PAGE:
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Darkest Hour

Darkest Hour stands apart from more routine historical dramas.

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The Man Who Invented Christmas

Not particularly keen on nuance or subtlety, this is a film in which everything, especially Stevens’ decidedly manic take on Dickens, is pitched as broadly…

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Ballad of Narayama

"The Ballad of Narayama" is a Japanese film of great beauty and elegant artifice, telling a story of startling cruelty. What a space it opens…

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The old man climbed out of his seat in the sixth row and went shuffling up the aisle, asking people what time it was. "Do you have the time?" be kept asking. "The time? What time is it?" 

A woman sitting across the aisle advised him to shut up and get lost. "I paid my money and I want to see the movie," she said. She gobbled her buttered popcorn and stared at the screen, where a stripper was biting off a snake's head. 

"Ooo-eee," somebody said in the darkness. 

"What time is it?" the man asked. He was back again.  


"Quiet!" somebody whispered fiercely. 

On the screen, a character named Tim was caressing the head of his pet rattlesnake and cooing at it: "Does that feel good, Stanley? Do you like that, Stanley?" Stanley was the rattlesnake. 

Back at Tim's cabin, a cretinous game poacher had just blown off Hazel's head with a shotgun. Hazel was Stanley's wife. Then the poacher killed Hazel's three baby snakes. At about this point, a couple of other villains sunk into quicksand while screaming fearsomely. 

Still to come was the big swimming pool scene, where the head villain jumps into his pool without realizing that Tim had filled it with water moccasins. This is quite a scene. The head villain's daughter comes riding up on her horse, sees her dead father, shouts "Daddy!" and then is abducted by Tim and taken back to the swamp. 

The girl gets over Daddy's death pretty easily, I'd say. By the time Tim gets her back to the cabin she's making eyes at him. They kiss and caress and (so help me) the sound track bursts into a song with the lyrics "Let's play hide and seek with the world." Meanwhile, her old man has been attacked by dozens of deadly snakes. How sharper than a serpent's tooth it is, you might say, to have a thankless child.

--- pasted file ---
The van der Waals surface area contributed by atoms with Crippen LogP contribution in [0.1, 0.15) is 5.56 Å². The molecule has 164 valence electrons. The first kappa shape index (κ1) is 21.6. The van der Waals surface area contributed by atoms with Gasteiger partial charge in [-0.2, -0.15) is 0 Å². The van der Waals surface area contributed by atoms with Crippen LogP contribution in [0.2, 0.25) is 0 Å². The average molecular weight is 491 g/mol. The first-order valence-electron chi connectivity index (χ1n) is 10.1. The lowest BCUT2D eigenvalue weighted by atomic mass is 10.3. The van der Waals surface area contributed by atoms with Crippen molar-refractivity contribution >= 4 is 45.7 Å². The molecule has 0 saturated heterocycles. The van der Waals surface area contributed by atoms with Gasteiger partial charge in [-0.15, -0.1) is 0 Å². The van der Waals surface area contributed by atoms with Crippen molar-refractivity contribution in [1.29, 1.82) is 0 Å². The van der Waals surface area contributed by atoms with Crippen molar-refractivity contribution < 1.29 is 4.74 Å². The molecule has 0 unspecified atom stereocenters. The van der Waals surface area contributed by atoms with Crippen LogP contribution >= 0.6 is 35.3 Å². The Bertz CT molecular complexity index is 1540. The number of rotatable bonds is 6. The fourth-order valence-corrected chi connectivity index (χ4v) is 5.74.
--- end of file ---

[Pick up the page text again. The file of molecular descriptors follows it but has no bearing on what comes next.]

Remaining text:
I think it was when the stripper bit off the snake's head that I first began to ask myself what I was doing in the theater. 

There's a close-up of blood running down her chin, and then a scene where she gets plowed on Jack Daniels and asks her husband if he has any idea how it feels to bite off a snake's head every day - twice on weekends. He's too happy to listen. This was opening night at the club, you see, and he explains: "It always pays to wine and dine the critics! The reviews will be terrific! They loved your act, sweetheart!" 

It is my job to go to movies and write about them. If the movie is a work of art, I must try to rise to the occasion. If it's just an entertainment, then my job is to suggest how well you might be entertained. But how should I approach "Stanley?" The movie is doing business - but what kind of people are in the audience? 

Are they just poor slobs who got suckered in by the ads? Or are they geeks enjoying a busman's holiday? Should I rate the movie with stars, or vomit bags? Why did the old man want to know what time it was? Had he missed the feeding at the zoo? Why wouldn't anyone tell him? Didn't they know? Didn't they care that it was late...very late? 



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